Veterinary professionals put the Bulldog in 12th place, likely due to the fact that the breed is prone to a variety of health issues.
No. 11: Dalmatian
Who doesn't love a Dalmatian? The striking, spotted, people-loving dog breed is generally quite smart and great at learning tricks, but that brainpower comes with a huge amount of energy. In order to keep a Dalmatian happy, one needs to be prepared to give her appropriate outlets for that energy, lest she become bored and destructive. And it's not only energy she has loads of — she's also an impressive shedder, with stiff hair that tends to weave itself into fabric.
No. 11 for veterinary professionals was the Siberian Husky, which is another prolific shedder with an incredible amount of energy to burn.
No. 10: Australian Cattle Dog
This medium-size herding dog has impressive endurance, but it's not just his high energy levels that make the Australian Cattle Dog a questionable choice for someone who's never owned a dog. He's also typically smart and independent with a reputation for being stubborn. If he's not properly stimulated — both physically and mentally — he may channel that energy into chasing cars and bikes, digging up your lawn or any number of other ways he might devise to occupy himself.
In our veterinary professionals survey, the No. 10 spot went to the Saint Bernard.
No. 9: Siberian Husky
It might be difficult to resist her stunning eyes and her generally happy, affectionate personality, but the Siberian Husky was the No. 9 pick for readers in this survey. Like many dogs on this list, she's an enthusiastic and highly peppy breed who requires vigorous daily exercise and consistent leadership. She can also exhibit a strong predatory streak with smaller animals (such as cats), making her a potentially risky fit for many multispecies homes. Additionally, she can be an escape artist who can dig under or jump over many fences with ease.
The No. 9 pick among veterinary professionals was the German Shepherd, an extremely popular breed that has been known to outsmart more than a few humans.
No. 8: Border Collie
While we're on the topic of extremely intelligent dog breeds, let's take a look at the Border Collie, which earned the No. 8 spot on the list with readers. According to many people, he's literally at the head of the canine class when it comes to brains, and he's a workaholic with laser focus and impressive energy to boot. This can be fantastic if you need a dog to herd your flock, but not such a good thing if you aren't able to give him the daily exercise he needs.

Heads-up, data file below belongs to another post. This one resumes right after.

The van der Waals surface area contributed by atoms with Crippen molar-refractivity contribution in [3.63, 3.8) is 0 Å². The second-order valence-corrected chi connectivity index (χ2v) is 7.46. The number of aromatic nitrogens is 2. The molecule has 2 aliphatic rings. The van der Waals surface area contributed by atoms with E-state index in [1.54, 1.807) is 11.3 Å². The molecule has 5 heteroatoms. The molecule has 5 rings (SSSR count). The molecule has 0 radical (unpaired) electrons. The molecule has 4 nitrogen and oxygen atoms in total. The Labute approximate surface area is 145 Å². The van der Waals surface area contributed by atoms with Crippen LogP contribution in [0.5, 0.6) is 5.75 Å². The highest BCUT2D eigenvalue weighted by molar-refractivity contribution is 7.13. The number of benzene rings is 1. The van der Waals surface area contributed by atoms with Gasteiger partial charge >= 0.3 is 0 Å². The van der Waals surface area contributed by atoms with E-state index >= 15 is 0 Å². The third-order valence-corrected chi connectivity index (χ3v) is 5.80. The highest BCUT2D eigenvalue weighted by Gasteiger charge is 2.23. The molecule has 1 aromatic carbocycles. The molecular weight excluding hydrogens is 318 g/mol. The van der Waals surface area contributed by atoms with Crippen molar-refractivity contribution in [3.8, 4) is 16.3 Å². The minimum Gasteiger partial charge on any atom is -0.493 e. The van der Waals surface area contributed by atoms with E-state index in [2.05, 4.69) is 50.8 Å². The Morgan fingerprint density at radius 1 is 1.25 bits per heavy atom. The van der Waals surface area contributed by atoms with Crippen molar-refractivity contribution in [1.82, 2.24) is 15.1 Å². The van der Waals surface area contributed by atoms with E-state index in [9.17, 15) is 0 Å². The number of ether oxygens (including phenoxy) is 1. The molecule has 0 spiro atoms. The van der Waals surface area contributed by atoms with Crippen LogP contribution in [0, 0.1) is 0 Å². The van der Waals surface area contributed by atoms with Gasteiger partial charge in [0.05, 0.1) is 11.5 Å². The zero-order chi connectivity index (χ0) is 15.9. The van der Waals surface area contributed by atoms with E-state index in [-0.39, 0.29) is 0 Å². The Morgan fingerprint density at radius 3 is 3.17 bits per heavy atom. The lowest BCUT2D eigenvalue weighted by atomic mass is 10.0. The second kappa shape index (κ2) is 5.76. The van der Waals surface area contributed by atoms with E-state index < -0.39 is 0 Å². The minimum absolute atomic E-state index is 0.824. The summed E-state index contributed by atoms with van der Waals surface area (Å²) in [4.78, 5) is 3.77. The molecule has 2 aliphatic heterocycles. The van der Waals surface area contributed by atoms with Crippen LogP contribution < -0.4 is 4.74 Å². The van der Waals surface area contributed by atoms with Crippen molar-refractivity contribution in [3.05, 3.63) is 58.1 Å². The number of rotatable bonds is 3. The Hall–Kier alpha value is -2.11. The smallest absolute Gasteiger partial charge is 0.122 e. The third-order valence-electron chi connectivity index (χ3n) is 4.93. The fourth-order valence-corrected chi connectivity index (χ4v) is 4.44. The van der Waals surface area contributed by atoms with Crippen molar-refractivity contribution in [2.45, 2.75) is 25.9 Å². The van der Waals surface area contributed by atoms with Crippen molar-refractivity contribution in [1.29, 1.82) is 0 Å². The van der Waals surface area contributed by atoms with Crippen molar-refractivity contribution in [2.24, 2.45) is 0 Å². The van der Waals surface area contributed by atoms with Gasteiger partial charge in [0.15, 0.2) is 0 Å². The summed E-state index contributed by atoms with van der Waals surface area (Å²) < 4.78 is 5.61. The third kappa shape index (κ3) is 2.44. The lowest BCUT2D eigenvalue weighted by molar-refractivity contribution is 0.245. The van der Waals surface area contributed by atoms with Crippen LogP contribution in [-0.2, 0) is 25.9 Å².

The vets we surveyed put the Australian Cattle Dog in eighth place.
No. 7: Alaskan Malamute
The Alaskan Malamute has a few tendencies that are likely the reason this breed landed at No. 7. He is wildly energetic, a dog fur factory, legendary leash puller, determined digger, exuberant eater and would give Houdini a run for his money when it comes to escaping a fenced yard. However, he's also known to be joyful and friendly. Plus, you can't deny the dog's got some serious style.
The No. 7 spot on the veterinary professionals' list went to the Dalmatian.
No. 6: Jack Russell Terrier
So far, the dog breeds on this list have all been at least medium-sized, but that changes now. The No. 6 worst pick for new dog owners, according to our readers, was the Jack Russell Terrier. The typically super-active and super-smart JRT was born to dig. And bark. And investigate. An owner ready to celebrate those traits is a great fit, but anyone else might want to look into a different breed.
Veterinary professionals voted the Weimaraner into sixth place, probably because, despite his gorgeous gray coat and habit of closely following his owner everywhere, he's generally intelligent, energetic and has no off switch. Plus, he can be a hazard to small pets, like cats.
No. 5: Doberman Pinscher